Refs: “New cosmological constraints on the nature of dark matter” – physorg

      “James Webb Telescope’s Unparalleled View of the Ghostly Light in Galaxy Clusters” – this site

      “Harvard Astronomers Have Revealed the True Shape of the Milky Way’s Halo of Stars – this site

      “NASA Scientists Probe Dark Energy – Time To Rework Albert Einstein’s Theory of Gravity?” – this site

      My name at phyorg was a number they picked for me before they allowed a prominent poster there to repeatedly insult the pick. When I talk about quantum gravity ideas without on obvious source here, the source is me. Haven’t noticed anyone else borrow my name here yet, but there is a first time for everything, perhaps.

      • Fixed gravity for you. | September 19, 2023 at 4:13 am | Reply

        When I talk about quantum gravity ideas without an obvious source here, the source is me. Sorry no old physorg links, the one here is from September 7, 2023. The insult king member at physorg went by “Otto von Bismark” fwiw. Mostly I just try to forget the experience but the make-believe MOND crank going on this site as “What the Heck” is deja vu, all the way down to generalized AI spotting incompetence and D-K invocations.

    • To understand photons, one must first understand the physical essence of the speed of light in Relativity. The physical essence of the speed of light in Relativity is the synchronization of two events in a rigid body. There is no time difference in synchronization. In today’s physics, any observed speed of light with time difference in experiments is not the physical essence of the speed of light described by Relativity.
      How do you ensure that the speed of light you measure is not disturbed by dark matter or dark energy between two points? How do you understand that the speed of light described by Relativity is independent of the reference frame?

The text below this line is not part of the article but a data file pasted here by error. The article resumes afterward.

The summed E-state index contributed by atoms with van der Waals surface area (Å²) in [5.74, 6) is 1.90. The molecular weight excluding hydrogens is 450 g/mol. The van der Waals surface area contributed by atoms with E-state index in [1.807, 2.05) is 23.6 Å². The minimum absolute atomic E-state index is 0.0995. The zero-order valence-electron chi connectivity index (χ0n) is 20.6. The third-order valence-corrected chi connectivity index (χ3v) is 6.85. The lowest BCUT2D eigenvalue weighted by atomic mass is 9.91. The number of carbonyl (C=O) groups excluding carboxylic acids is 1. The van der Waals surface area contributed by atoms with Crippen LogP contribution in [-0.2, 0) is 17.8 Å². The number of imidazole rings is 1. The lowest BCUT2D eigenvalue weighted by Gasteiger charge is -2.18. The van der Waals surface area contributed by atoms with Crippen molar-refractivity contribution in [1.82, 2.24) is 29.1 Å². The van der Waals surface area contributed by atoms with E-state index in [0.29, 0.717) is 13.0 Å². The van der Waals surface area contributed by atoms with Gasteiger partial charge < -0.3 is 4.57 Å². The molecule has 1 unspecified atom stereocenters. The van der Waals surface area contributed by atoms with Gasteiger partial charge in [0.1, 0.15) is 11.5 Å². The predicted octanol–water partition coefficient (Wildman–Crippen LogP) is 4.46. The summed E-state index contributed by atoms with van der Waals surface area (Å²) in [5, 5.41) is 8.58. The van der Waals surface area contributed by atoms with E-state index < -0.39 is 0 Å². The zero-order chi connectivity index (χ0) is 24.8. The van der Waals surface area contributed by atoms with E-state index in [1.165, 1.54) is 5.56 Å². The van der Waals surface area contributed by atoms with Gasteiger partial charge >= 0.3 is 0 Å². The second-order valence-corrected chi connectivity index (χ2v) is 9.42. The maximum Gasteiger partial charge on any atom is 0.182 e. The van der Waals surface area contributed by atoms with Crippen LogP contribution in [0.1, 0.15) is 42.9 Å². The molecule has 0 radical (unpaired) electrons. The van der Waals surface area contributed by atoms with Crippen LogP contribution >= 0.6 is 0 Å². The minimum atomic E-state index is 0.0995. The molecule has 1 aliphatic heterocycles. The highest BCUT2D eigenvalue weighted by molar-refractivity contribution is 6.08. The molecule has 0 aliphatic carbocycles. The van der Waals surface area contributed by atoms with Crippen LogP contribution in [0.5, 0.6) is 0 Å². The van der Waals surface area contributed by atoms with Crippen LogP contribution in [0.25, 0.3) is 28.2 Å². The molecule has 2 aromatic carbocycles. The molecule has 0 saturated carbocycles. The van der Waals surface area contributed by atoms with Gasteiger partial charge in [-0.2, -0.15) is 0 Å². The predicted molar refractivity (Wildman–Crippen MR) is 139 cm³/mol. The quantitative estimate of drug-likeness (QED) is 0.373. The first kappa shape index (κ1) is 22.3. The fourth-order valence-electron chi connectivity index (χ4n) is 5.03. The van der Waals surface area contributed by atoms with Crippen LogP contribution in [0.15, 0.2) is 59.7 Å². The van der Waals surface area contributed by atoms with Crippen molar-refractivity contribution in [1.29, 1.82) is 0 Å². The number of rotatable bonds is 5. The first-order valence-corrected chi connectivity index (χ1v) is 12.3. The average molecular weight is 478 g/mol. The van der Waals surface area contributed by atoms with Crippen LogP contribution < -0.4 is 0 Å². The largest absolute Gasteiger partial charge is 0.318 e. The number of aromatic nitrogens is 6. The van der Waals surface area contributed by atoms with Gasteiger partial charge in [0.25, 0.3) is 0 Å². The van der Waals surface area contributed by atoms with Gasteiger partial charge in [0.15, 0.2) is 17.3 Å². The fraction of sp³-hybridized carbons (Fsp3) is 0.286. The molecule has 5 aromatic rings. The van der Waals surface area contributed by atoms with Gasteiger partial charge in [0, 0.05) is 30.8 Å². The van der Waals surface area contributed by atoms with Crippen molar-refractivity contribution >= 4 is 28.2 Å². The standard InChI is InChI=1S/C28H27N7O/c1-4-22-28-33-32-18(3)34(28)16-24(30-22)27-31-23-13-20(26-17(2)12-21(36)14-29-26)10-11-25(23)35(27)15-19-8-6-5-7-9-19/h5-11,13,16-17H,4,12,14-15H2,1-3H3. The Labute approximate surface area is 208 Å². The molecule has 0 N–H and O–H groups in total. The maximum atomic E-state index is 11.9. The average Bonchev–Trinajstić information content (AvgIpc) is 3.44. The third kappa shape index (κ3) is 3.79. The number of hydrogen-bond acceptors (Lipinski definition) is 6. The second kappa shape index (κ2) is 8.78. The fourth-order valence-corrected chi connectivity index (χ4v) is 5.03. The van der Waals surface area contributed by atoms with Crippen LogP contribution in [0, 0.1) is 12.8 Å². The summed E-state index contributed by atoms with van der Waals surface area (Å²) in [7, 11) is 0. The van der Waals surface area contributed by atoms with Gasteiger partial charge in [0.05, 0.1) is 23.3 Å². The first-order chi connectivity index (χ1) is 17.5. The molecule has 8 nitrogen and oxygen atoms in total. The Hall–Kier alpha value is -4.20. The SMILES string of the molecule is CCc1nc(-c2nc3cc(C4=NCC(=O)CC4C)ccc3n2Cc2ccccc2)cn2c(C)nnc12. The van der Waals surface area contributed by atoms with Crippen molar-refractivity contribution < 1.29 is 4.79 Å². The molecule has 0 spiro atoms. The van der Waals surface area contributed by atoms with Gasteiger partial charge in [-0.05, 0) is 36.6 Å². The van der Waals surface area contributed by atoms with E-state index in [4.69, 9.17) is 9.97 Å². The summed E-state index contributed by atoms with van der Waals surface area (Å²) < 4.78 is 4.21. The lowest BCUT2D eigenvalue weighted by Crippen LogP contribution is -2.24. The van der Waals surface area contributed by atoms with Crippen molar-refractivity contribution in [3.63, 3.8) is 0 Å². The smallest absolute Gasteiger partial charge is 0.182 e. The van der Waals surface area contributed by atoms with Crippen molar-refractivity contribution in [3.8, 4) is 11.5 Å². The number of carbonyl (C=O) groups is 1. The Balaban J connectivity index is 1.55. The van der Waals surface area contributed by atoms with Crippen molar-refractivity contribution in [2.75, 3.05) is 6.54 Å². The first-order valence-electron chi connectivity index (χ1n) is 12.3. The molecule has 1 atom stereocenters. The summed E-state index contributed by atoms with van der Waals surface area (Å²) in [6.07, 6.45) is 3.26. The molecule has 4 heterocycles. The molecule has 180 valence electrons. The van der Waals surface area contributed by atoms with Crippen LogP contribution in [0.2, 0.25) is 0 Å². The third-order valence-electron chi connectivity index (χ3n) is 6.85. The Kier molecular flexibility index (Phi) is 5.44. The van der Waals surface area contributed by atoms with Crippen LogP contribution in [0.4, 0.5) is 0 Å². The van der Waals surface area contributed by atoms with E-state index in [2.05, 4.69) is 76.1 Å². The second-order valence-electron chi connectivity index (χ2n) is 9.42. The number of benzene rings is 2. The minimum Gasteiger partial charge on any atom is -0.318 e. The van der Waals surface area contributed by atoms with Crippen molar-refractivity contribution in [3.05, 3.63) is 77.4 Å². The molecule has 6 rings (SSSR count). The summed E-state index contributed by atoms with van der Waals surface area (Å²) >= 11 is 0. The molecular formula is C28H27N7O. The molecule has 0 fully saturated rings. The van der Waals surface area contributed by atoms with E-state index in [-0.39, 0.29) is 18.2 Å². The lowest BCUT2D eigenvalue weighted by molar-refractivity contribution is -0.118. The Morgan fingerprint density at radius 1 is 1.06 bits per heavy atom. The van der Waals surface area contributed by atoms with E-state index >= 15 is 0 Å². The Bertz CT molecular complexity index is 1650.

What do you think is the faster speed than synchronization? Please provide an example. Don’t be fooled by the pseudo science in today’s physics anymore.

    • To claim dark matter is totally established as real is not science. Calling unsubstantiated theory as fact is not science. Physics is dominated today by ironically faith based declarations of certainty that are actually empty of experimental verification.

      • Mathematics is definitely a science. However, the facts you believe in may not necessarily be scientific. Facts may make you believe in God, but mathematics does not.
        Please tell me. Which of the two-dimensional materials you observed in the experiment or the two-dimensional images in mathematics is the true two-dimensional?

      • Humans must accept the fact that scientific experiments are limited by nature.

  2. Howard Jeffrey Bender, Ph.D. | September 19, 2023 at 5:06 am | Reply

    Like the article says, dark photons are hypothetical. Why not consider something very likely real?

    From a view of String Theory, Dark Matter appears to us as an effect of string/anti-string annihilations. As you may know, quantum mechanics requires that strings must be formed as pairs in the quantum foam – a string and an anti-string – that immediately annihilate each other. Quantum mechanics also requires both the string and anti-string to be surrounded by “jitters” that reduce their monstrous vibrating energies. What if this jitter remains for a fraction of an instant after their string/anti-string annihilations? This temporary jitter would be seen by us as matter, via E=mc2, for that instant before it too returns to the foam. That’s why we never see it – the “mass” lasts only for that instant but is repeated over and over and over, all over. Specifics on this can be found by searching YouTube for “Dark Matter – A String Theory Way”

    • A devout believer, just as PRL, PNAS, Sciences, Nature, etc firmly believe in:
      1. Even without understanding how θ & τ were formed, it can be concluded that they are CP violations.
      2. Even if two objects (such as cobalt-60) that rotate in opposite directions are asymmetrical, they are still two objects that mirror each other.
      Good luck to you all.

  3. The Dark photon adds to the mystery, try a very low energy light photon or a single or mixed part of the spectrum, the Dark matter is observable and so neutral only the slightest nudge can be in affecting a response. A conversion maybe needed to bring forward the result to the standard level.

  4. If the photon is dark, it’s probably not a photon.

  5. The missing gravity is energy moving away from us that we will never measure. Photons can only be noticed when they are coming directly towards us. 90% of all energy is invisible based on our position.